Walking | Cycling
The Riesling Trail – Clare Valley
Walking | Cycling
|Start Point||The restored Auburn railway station building, Mount Horrocks Wines, Auburn, SA|
|End Point||The Old Barinia Railway Siding, Barinia Road, Stanley Flat, SA|
|Time||7.5 Hours - Walking|
|Time||4.5 Hours - Cycling|
The Riesling Trail was originally a railway line that traveled between Adelaide and Spalding that was first established in 1860. It’s future was becoming uncertain in the 1980’s and after it received substantial damage during the 1983 Ash Wednesday bushfire a decision was made to close the line down. A group of locals believed it could be rejuvenated as a recreation trail and in 1994 it reopened as the Riesling Trail. It was the first conversion of a railway line into a recreation trail for walking and cycling in South Australia.
The Riesling Trail is 33 km’s long. The southern terminus is the restored Auburn railway station building which is now home to Mount Horrocks Wines. The Trail is connected to the township by travelling west across the River Wakefield via a cycling/walking bridge. Once on Horrock’s Highway, trail users travel north via a shared pathway and connect with the railway corridor just north of the town. From here it rises through constantly changing countryside, overlooking many vineyards which provide outstanding views.
The Trail passes through the small township of Leasingham which has cellar doors and an art gallery to visit located a short distance from the Trail. From Leasingham the Trail leads onto the village of Watervale which has a number of places for users to visit. Exploring towards the eastern side of the trail users can visit places such as wineries, a pub and the General Store. Soon after leaving Watervale, the Trail passes under Horrock’s Highway before reaching its summit in Penwortham, the first site of European settlement in the region. Close by are the historic St Mark’s Church and John Horrocks Cottage (previously known as Green’s cottage) which are both linked to the founder of the village, John Ainsworth Horrock’s.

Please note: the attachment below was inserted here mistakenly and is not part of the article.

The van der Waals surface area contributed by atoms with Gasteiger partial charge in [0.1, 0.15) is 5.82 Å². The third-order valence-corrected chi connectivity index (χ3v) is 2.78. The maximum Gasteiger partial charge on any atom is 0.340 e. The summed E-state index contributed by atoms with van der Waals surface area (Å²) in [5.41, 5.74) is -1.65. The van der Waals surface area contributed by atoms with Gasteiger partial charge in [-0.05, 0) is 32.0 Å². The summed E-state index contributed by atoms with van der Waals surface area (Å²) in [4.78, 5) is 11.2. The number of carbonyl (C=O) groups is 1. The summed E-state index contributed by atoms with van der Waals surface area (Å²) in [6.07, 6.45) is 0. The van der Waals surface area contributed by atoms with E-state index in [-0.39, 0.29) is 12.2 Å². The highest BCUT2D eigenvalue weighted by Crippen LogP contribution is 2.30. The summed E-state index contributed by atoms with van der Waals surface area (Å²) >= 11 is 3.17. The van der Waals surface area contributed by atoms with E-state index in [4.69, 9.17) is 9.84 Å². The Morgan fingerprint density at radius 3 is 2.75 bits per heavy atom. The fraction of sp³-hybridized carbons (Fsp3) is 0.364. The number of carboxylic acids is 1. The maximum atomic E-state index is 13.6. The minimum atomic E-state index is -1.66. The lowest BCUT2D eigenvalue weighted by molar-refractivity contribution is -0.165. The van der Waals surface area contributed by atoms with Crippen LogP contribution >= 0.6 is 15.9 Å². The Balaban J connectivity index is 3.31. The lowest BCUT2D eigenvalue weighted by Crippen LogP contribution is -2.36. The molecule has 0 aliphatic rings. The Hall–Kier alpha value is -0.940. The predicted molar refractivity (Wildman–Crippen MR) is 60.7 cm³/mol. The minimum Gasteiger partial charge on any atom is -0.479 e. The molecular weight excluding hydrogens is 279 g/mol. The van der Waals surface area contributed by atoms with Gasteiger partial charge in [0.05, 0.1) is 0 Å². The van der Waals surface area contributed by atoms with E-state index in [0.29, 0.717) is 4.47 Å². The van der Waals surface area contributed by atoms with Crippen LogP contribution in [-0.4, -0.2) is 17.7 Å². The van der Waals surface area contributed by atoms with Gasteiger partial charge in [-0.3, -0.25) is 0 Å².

If feeling parched you might like to visit the cellar door that is metres away from the trail to the west on Morrison Road. From Penwortham the Trail gently descends through beautiful farmland before reaching the site of the Sevenhill siding with its restored railway platform. The township of Sevenhill is a short distance from the trail and has a bakery and hotel that trail users might want to visit. One of the best playgrounds for children is located alongside the trail in Richardson Park.
The Trail then travels through the vineyards of the historic Jesuit settlement of Sevenhill Cellars and St Aloysius Church. The Cellars were the first winery established in the Clare Valley in 1851 and are still producing award winning wines along with supplying the majority of sacramental wine for Churches throughout Australia. Sevenhill Cellars are very happy for Trail users to enjoy the use of their picnic facilities located on their grounds. The entrance to this site is through a gate that is located on the eastern side of the Trail where it crosses College Rd.
Leaving the vineyards, the Trail passes over the Quarry Rd Bridge and then skirts around the grounds of the Clare Showgrounds. The Clare Valley Wine, Food and Tourism Centre and the Clare Discovery Caravan Park can be found on the western side of the Showgrounds.
Passing more cellar doors the Trail then reaches the old Clare Railway Station. Proceeding northwards the Trail leaves Clare and crosses the Farrell Flat Road railway bridge and enters a deep cutting before reaching a high embankment overlooking the vineyards of White Hut. After crossing the White Hut Road the Trail enters a short section of natural bushland before reaching Hubbe Road and passing nearby to the historic White Hut Cemetery. Entering more vineyards and crossing the White Hut Creek the Trail reaches Barinia Road which is its northern terminus.
You can download a PDF map here: Clare Valley Riesling Trail Map
More information and history can be found on the Riesling Trail Website
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